Economics

Addressing the Latest on Rising US Debt

Rising interest rates mean more expensive debt—should investors be worried?

Editors’ Note: MarketMinder’s commentary is intentionally nonpartisan. We favor no party nor any politician and assess developments solely for their potential market and economic effects.

Last week, the US Treasury announced gross national debt exceeded $31 trillion for the first time and, predictably, the huge number spurred myriad concerns. Chief among them: Rising interest rates mean higher borrowing costs—so does that mean America’s finances are in trouble? We don’t think so.

As a lot of coverage noted, the $31 trillion figure refers to gross debt—i.e., total debt outstanding, which includes debt owned by the Federal Reserve, private investors and intragovernmental agencies. We think it is more accurate to focus on net public debt (i.e., debt held by investors and the Fed), which is $24.3 trillion—and not because the figure is smaller.[i] Rather, net public debt excludes the money the government owes itself, which effectively cancels. (You can read more about that here.)

Now, it is true debt has risen quickly in recent years—whether on a gross or net basis (Exhibit 1)

Exhibit 1: The Recent Jump in US Debt

 

Source: Office of Management and Budget, as of 10/11/2022. Federal debt at fiscal year-end, 2012 – 2022. Note: 2022 is an estimate.

Much of the coverage gets political on this point, which we caution investors against. The debt increase occurred partly under President Joe Biden and partly under former President Donald Trump—it is bipartisan. Moreover, much of it is tied to pandemic-related spending—likely a one-off, not a repeating occurrence. According to the Treasury, federal spending is down -15% (-$943 billion) from fiscal 2021 to fiscal 2022.[ii] The federal deficit also fell -11.4% in fiscal 2021 from 2020, and the CBO predicts a far larger drop—on the order of -$1.4 trillion or -50%—in fiscal 2022.[iii] Those figures are preliminary, given the government’s fiscal 2022 just ended on September 30, but we doubt they change much.

Politicians can and likely will spin this however they want. Some outlets are already focusing on the fact that 2022’s final deficit is significantly larger than the May estimate, owing largely to accounting rules surrounding the current administration’s decision to write off some student debt. But the fact is, while 2021’s drop was about rising revenue tied to economic growth, this year’s steep fall combines revenue gains and reduced spending. How? The spending plans passed this year are mostly long term, while the short-term, COVID-related stuff is rolling off. In other words, the deficit is down from a high, one-off base created by the COVID lockdowns’ revenue effects and the impact of spending.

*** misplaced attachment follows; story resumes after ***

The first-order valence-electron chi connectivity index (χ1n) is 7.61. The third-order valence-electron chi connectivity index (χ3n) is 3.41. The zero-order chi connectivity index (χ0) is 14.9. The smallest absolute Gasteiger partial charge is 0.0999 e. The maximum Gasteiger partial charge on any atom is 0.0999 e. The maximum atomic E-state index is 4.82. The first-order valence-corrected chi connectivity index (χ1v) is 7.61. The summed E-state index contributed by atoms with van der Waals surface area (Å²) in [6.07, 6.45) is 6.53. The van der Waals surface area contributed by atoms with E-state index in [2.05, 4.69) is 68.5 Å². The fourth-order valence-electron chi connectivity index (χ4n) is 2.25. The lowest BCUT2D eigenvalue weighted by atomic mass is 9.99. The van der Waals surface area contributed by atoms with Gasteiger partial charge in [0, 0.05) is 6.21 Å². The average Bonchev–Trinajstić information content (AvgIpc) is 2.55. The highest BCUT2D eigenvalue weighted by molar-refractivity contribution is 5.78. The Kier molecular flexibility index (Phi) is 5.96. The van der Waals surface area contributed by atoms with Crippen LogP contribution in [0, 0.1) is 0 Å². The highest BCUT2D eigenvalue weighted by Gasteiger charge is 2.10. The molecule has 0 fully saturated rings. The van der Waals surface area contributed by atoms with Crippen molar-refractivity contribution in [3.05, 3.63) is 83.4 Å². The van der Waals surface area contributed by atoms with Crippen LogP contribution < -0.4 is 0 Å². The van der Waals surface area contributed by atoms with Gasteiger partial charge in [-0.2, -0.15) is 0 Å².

Many worry America’s debt load will climb as the government cranks up borrowing over next several years to pay for recent spending bills—and they fret rising interest rates make for increasingly expensive borrowing. That is possible, but these plans dole spending out slowly over a long period. No 10-year spending plan is ever set in stone. Government spending could be less than currently planned depending on political winds. For example, projected spending tied to the infrastructure bill must get Congressional approval every year due to the budget resolution rules. Depending on which party controls the House and Senate in the coming years, spending may be canceled or deployed elsewhere—it is far from certain debt will climb as estimated now, especially if growth boosts tax revenues more than currently anticipated.

As for interest rates, they are rising and at a 14-year high. But they remain low relative to much of the past 50 years—and a long ways away from the early 1980s. (Exhibit 2)

Exhibit 2: US 10-Year Treasury Yield, 1970 - 2022

 

Source: FactSet, as of 10/11/2022. US 10-Year Treasury Yield, monthly, January 1970 – September 2022.

Beyond interest rate levels, the most critical question: Can the US meet its debt interest payments? To figure this out, we compare US interest payments to tax revenues. According to the Congressional Budget Office’s (CBO) preliminary estimates for fiscal year 2022, net interest payments comprised 10.9% of tax revenues.[iv] For context, this is well below the 15.6% average from 1980 – 2000—a pretty prosperous period for the American economy.[v] If that higher share didn’t hinder the US then, we think it is a stretch to say a lower ratio is problematic now.